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dc.contributor.advisorBird-Picó, Fernando J.
dc.contributor.authorRoss, Gail S.
dc.date.accessioned2018-05-16T16:12:08Z
dc.date.available2018-05-16T16:12:08Z
dc.date.issued2007
dc.identifier.urihttps://hdl.handle.net/20.500.11801/573
dc.description.abstractThe apparent decline in amphibian populations worldwide has driven the need to establish more effective monitoring strategies. Puerto Rico has experienced the loss of three species of amphibians, and a decline in six others including the island’s only endemic toad, the Puerto Rican crested toad (Bufo lemur). Puerto Rican crested toads were once distributed along the northern and southern karst belt of the island but the last known northern individuals were observed in 1992. In this study a survey was carried out in the north of Puerto Rico over the course of a year with an aim to survey amphibians at four documented Puerto Rican crested toad breeding ponds and at a potential captive bred toad release site, compare habitat characteristics, land-use changes, the presence of other pond-dwelling organisms, and develop recommendations on future search protocols and captive bred toad reintroductions. Six species of amphibians, including two exotics (Bufo marinus and Osteopilus septentrionalis) were detected over the 2006 survey period. Puerto Rican crested toads were not detected. Land use change analysis indicated a 21% increase in urban development contiguous to the ponds between 1963 and 2001, but no development between the ponds and Bellaca creek. Additional land use change leading to habitat fragmentation and the presence of invasive amphibians could have played a role in stressing extant Puerto Rican crested toad populations. Without the availability of suitable habitat and protection it would seem impractical to recommend the release of captive bred individuals to the area. Continued and expanded searches may still yield extant individuals.en_US
dc.description.abstractLa disminución aparente de poblaciones de anfibios a nivel mundial motiva el establecimiento de estrategias de monitoreo más eficientes. Tres especies de anfibios han desaparecido de Puerto Rico, y se han documentado declives en otras seis especies, incluyendo al único sapo endémico de la isla, el sapo concho puertorriqueño (Bufo lemur). El sapo concho puertorriqueño se distribuyó históricamente en la zona cársica del norte y sur de la isla, aunque los últimos individuos del norte se observaron en 1992. Durante este estudio se llevó a cabo un monitoreo durante un año en cuatro charcas de reproducción y una zona de potencial de liberación al norte de Puerto Rico. Se compararon características de hábitat, cambios de uso de terreno, presencia de otros organismos acuáticos, y se desarrollaron recomendaciones para protocolos de búsqueda y liberación de renacuajos producto de reproducción en cautiverio. Seis especies de anfibios, incluyendo a dos especies exóticas (Bufo marinus y Osteopilus septentrionalis) se detectaron durante el monitoreo de 2006. No se detectó al sapo concho puertorriqueño. Análisis de cambio en uso de terreno indicaron que el desarrollo urbano aumento un 21% cerca de las charcas entre 1963 y 2001, aunque no hubo desarrollo de terreno entre las charcas y la quebrada Bellaca. El cambio en uso de terreno que fragmentó el hábitat y la presencia de especies invasoras pudieron añadir estrés a las poblaciones restantes de Bufo lemur. Sin hábitat adecuado o protección parece poco práctico recomendar la liberación de individuos de propagación en cautiverio en el área. Se podrían aún encontrar individuos por medio de búsquedas continuas y de mayor cobertura.en_US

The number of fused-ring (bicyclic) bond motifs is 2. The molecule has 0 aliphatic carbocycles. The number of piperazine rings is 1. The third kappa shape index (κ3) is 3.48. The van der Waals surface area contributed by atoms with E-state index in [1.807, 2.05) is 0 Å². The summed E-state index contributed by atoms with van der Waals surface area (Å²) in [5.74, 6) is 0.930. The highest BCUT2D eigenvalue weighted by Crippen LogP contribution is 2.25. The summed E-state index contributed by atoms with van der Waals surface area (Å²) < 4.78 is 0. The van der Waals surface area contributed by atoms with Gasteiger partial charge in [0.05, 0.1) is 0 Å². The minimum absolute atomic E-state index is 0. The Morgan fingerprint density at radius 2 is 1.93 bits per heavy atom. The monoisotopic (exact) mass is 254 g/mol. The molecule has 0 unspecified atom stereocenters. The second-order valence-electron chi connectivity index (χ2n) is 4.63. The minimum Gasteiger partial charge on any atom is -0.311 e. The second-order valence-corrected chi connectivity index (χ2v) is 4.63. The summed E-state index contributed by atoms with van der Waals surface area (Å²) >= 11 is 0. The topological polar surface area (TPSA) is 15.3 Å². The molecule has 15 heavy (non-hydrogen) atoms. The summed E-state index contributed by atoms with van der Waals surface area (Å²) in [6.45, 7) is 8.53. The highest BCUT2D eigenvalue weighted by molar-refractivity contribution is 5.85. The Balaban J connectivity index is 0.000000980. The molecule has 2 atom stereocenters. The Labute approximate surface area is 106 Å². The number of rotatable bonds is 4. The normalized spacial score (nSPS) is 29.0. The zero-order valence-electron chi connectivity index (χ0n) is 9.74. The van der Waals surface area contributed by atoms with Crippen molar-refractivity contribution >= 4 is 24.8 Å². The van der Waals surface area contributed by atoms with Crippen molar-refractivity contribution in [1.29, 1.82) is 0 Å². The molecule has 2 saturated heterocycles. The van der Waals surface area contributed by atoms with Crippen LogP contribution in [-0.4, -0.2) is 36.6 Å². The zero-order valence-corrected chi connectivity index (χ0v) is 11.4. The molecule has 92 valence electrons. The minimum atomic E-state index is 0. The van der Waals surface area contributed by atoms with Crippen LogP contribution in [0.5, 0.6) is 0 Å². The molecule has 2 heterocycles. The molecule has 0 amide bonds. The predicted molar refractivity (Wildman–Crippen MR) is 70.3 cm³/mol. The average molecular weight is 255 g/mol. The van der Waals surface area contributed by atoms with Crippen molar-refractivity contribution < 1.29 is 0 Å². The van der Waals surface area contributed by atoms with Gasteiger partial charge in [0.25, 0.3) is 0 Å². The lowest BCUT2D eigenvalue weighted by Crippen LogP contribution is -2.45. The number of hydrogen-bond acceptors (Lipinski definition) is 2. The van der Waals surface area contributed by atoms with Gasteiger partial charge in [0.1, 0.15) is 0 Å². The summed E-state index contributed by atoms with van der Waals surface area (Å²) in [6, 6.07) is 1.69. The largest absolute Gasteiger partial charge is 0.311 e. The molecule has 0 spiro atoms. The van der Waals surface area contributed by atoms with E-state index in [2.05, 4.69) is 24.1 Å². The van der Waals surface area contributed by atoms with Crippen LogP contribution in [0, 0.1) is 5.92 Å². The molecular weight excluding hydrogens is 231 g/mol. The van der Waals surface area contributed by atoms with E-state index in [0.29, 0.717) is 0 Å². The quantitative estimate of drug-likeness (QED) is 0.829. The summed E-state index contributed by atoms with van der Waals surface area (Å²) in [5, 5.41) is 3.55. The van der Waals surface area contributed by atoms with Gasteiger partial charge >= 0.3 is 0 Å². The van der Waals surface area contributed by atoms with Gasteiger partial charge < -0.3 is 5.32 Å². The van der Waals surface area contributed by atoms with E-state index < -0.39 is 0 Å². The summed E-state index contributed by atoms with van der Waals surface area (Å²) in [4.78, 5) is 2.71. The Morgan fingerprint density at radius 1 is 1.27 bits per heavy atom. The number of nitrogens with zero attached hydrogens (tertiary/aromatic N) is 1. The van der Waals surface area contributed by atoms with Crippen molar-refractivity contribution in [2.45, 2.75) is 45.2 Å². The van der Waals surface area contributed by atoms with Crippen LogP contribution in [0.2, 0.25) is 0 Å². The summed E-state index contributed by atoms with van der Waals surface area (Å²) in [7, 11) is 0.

dc.description.sponsorshipThe WALSAIP project (Department of Electrical and Computer Engineering). Juan G. González Lagoa and the Resource Center for Science and Engineering funding his travel to the SCGIS conference in California, where SCGIS and ESRI provided GIS training and ArcGIS programs. Funding was provided by cooperative agreement # 1448-40181-04J012 between US Fish and Wildlife Service and Iniciativa Herpetológica, Inc.en_US
dc.language.isoenen_US
dc.subjectAmphibian populationsen_US
dc.subjectPuerto Rican crested toad (Bufo lemur)en_US
dc.subjectPuerto Rican crested toad breeding pondsen_US
dc.subjectPotential captive bred toaden_US
dc.subjectBufo marinus and Osteopilus septentrionalisen_US
dc.subject.lcshBufo--Habitat--Puerto Rico--Quebradillasen_US
dc.subject.lcshToads--Habitat--Puerto Rico--Quebradillasen_US
dc.titleBiotic and abiotic factors affecting calling activity at traditional breeding ponds of Puerto Rican crested toads (Bufo [Peltophryne] lemur) in Quebradillas, Puerto Ricoen_US
dc.rights.licenseAll rights reserveden_US
dc.rights.holder(c) 2007 Gail S. Rossen_US
dc.contributor.committeeLewis, Allen R.
dc.contributor.committeeSantos, Carlos J.
dc.contributor.committeePuente Rolón, Alberto R.
dc.contributor.representativeCruz-Burgos, José A.
thesis.degree.levelM.S.en_US
thesis.degree.disciplineBiologyen_US
dc.type.thesisThesisen_US
dc.contributor.collegeCollege of Arts and Sciences - Sciencesen_US
dc.contributor.departmentDepartment of Biologyen_US
dc.description.graduationYear2007en_US


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